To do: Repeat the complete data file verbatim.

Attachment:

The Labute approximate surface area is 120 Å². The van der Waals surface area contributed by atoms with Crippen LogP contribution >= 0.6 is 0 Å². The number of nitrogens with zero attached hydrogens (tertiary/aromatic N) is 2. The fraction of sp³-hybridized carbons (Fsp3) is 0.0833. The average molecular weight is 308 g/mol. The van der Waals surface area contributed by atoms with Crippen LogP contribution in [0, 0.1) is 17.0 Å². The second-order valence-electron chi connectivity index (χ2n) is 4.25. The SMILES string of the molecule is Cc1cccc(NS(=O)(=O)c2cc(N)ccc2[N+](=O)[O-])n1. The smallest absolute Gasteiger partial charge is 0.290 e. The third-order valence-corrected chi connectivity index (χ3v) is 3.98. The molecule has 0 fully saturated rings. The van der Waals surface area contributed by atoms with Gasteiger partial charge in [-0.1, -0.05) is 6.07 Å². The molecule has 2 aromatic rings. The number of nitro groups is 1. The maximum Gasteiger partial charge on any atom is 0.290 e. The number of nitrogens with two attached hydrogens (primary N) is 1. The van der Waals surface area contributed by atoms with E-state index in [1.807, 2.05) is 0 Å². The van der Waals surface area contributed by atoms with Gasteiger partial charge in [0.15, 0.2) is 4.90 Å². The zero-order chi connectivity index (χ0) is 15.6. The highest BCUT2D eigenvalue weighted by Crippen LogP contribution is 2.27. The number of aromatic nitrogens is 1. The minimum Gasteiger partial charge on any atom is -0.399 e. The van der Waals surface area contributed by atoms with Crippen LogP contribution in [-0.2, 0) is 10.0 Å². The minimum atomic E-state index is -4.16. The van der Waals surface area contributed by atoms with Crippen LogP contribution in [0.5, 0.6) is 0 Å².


The Labute approximate surface area is 120 Å². The van der Waals surface area contributed by atoms with Crippen LogP contribution >= 0.6 is 0 Å². The number of nitrogens with zero attached hydrogens (tertiary/aromatic N) is 2. The fraction of sp³-hybridized carbons (Fsp3) is 0.0833. The average molecular weight is 308 g/mol. The van der Waals surface area contributed by atoms with Crippen LogP contribution in [0, 0.1) is 17.0 Å². The second-order valence-electron chi connectivity index (χ2n) is 4.25. The SMILES string of the molecule is Cc1cccc(NS(=O)(=O)c2cc(N)ccc2[N+](=O)[O-])n1. The smallest absolute Gasteiger partial charge is 0.290 e. The third-order valence-corrected chi connectivity index (χ3v) is 3.98. The molecule has 0 fully saturated rings. The van der Waals surface area contributed by atoms with Gasteiger partial charge in [-0.1, -0.05) is 6.07 Å². The molecule has 2 aromatic rings. The number of nitro groups is 1. The maximum Gasteiger partial charge on any atom is 0.290 e. The number of nitrogens with two attached hydrogens (primary N) is 1. The van der Waals surface area contributed by atoms with E-state index in [1.807, 2.05) is 0 Å². The van der Waals surface area contributed by atoms with Gasteiger partial charge in [0.15, 0.2) is 4.90 Å². The zero-order chi connectivity index (χ0) is 15.6. The highest BCUT2D eigenvalue weighted by Crippen LogP contribution is 2.27. The number of aromatic nitrogens is 1. The minimum Gasteiger partial charge on any atom is -0.399 e. The van der Waals surface area contributed by atoms with Crippen LogP contribution in [-0.2, 0) is 10.0 Å². The minimum atomic E-state index is -4.16. The van der Waals surface area contributed by atoms with Crippen LogP contribution in [0.5, 0.6) is 0 Å².